In their eight-year absence, Daft Punk's reputation has grown as much as their well-cultivated mystique. But the dance floor they did so much to subvert has become Guetta-ised and loaded down with the shrill zombie production of Johnny come latelys. America came late to the EDM party and arrived with some handy corporate style initials for the genre in case anyone was in any doubt that having fun was now big business. Gee, thanks guys.

Merry pranksters, Guy-Manuel de Homem-Christo and Thomas Bangalter have made their feelings clear about this corporate-style colonisation (OK, they’ve shrugged their shoulders with sangfroid and murmured their discontent) but expectations for Daft Punk's first studio album in eight years are great - the elegant but mischievous French duo who've influenced everybody from Deadmau5, to Jay-Z to Phoenix to, most importantly, Disco Stu, have a lot to answer back for, and to.

So here is their meandering and unfocused retort - an album that doesn’t really engage with EDM’s drift into joyless conformity but merely wrinkles an elegant nose and buries its head and its ass in the seventies and eighties. At well over an hour long, RAM is over-cooked and overly lavish and has precious few sparks of former glory despite a stellar cast including disco godfather Nile Rodgers, surly proto new waver Julian Casablancas, some seventies soft rockers, and at least one member of the new indie elite.

Heavy on the theatrical in places, mournful in others, and slick with seventies disco, it is an album of many moods. It’s just that it’s hard to believe Daft Punk are actually feeling any of them for real.

There is no such problem with the triumphant single Get Lucky, a song that brims with sleek and crisp melodies and a vocal from Pharrell Williams that captures the feel of both sun up and sun down. It's an instant classic. However, it is the likes of Giorgio by Moroder where Daft Punk’s careful modulation between acknowledging the past and hinting at the future begins to become undone. On the track, the German electronic music pioneer recounts his voyage through music, from schoolboy guitar player to disco overlord.

Daft Punk recorded Mr Moroder’s monologue into three seperate microphones from three different decades. It’s a conceit that ardent audiophiles will love but when he stops talking, the song slips into a slick dance procedural complete with the kind of ironic jazz breakdown that will have modern-day hipsters smirking their approval.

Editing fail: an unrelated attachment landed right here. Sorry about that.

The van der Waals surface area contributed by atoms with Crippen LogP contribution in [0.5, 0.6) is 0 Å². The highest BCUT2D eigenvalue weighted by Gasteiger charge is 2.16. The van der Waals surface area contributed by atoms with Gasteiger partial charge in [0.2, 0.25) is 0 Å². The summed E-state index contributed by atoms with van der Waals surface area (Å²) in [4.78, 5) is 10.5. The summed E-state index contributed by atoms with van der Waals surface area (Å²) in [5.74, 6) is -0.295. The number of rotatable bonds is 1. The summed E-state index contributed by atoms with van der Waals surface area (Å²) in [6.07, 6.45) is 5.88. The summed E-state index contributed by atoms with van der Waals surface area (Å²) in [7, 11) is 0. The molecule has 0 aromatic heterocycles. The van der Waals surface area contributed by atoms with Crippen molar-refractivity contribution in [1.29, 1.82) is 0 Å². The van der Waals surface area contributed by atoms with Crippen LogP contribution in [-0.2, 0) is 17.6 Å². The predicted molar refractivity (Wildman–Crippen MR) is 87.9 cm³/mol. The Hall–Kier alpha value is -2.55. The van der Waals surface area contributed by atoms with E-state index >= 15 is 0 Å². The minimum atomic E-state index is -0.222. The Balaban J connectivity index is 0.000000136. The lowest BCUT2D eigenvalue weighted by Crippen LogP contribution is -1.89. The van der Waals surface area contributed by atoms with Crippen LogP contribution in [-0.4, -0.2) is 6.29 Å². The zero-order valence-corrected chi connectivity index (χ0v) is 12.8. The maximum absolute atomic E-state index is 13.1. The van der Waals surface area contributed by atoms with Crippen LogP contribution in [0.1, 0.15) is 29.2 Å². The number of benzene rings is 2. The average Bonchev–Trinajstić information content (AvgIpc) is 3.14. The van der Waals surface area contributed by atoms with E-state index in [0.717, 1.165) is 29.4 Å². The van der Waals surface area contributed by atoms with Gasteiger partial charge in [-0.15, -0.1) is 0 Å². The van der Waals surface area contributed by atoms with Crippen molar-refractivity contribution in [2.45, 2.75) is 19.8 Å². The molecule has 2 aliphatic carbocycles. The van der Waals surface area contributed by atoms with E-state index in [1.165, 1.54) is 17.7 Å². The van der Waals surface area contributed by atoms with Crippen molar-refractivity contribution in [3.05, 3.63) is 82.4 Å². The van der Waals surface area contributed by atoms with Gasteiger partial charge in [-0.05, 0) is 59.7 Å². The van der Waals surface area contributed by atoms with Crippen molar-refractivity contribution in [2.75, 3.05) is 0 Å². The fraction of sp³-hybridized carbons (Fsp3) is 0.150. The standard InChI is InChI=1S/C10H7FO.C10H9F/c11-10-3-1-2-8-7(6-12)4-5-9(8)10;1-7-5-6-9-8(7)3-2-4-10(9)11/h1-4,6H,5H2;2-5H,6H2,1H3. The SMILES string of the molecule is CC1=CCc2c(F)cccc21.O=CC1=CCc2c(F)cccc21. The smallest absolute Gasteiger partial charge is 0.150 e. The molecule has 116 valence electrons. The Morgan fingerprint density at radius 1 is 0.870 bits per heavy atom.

After nine minutes of this dance noodling, the elegiac piano-lead (courtesy of Chilly Gonzales) Within is sweet relief and Julian Casablancas blank auto-tuned vocals on Instant Crush are similarly great. The celestial Lose Yourself to Dance, a loose, loping disco funk song that will truly transport you into the past, is superb and along with Get Lucky, these are the best tracks on RAM.

A lot of the rest seems to vanish in a haze of over-reaching cleverness and maybe there is something too arch and too knowing about the immaculate production. On The Game of Love, the sophisto rhythm guitar, twinkling keyboards, and burbling bass lines sound delightful under the mournful auto-tuned crooning but too much of this languid regret really does begin to wear.

True, sounding too perfect is not much of a criticism in a world of identikit production values and Daft Punk are still worth loving for managing to meld guilty pleasure naffness and high cool with a sly wink. However, Touch may be an in-joke too far. It starts with seventies soft rock kingpin Paul Williams sounding like that very bad robot in Logan’s Run, segues into a Charles Aznavour-like ballad, and switches back and forth between the two and what sounds like a pisstake of Tina Charles' I Love to Love.

It’s hard not to think of Touch and the jittery Motherboard as, well, the emperor’s new space helmets – pretty and shiny but not much else. Fragments of Time nicely mixes the world weariness of Steely Dan with the dopiness of The Doobies on an extended tract of cheesy soft rock. Doin’ it Right reverts to robot pop with unremarkable vocals from Animal Collective’s Panda Bear, and the wildly silly finale Control is six and half minutes of astronaut radio chatter and a rapidly accelerating build-up of snyths, perhaps, mimicking a space craft re-entering orbit.

Jean Michel Jarre would dig it but unlike some rare thing of wonder spinning high in space above us, RAM may be the sound of Daft Punk finally coming crashing back down to earth.

Alan Corr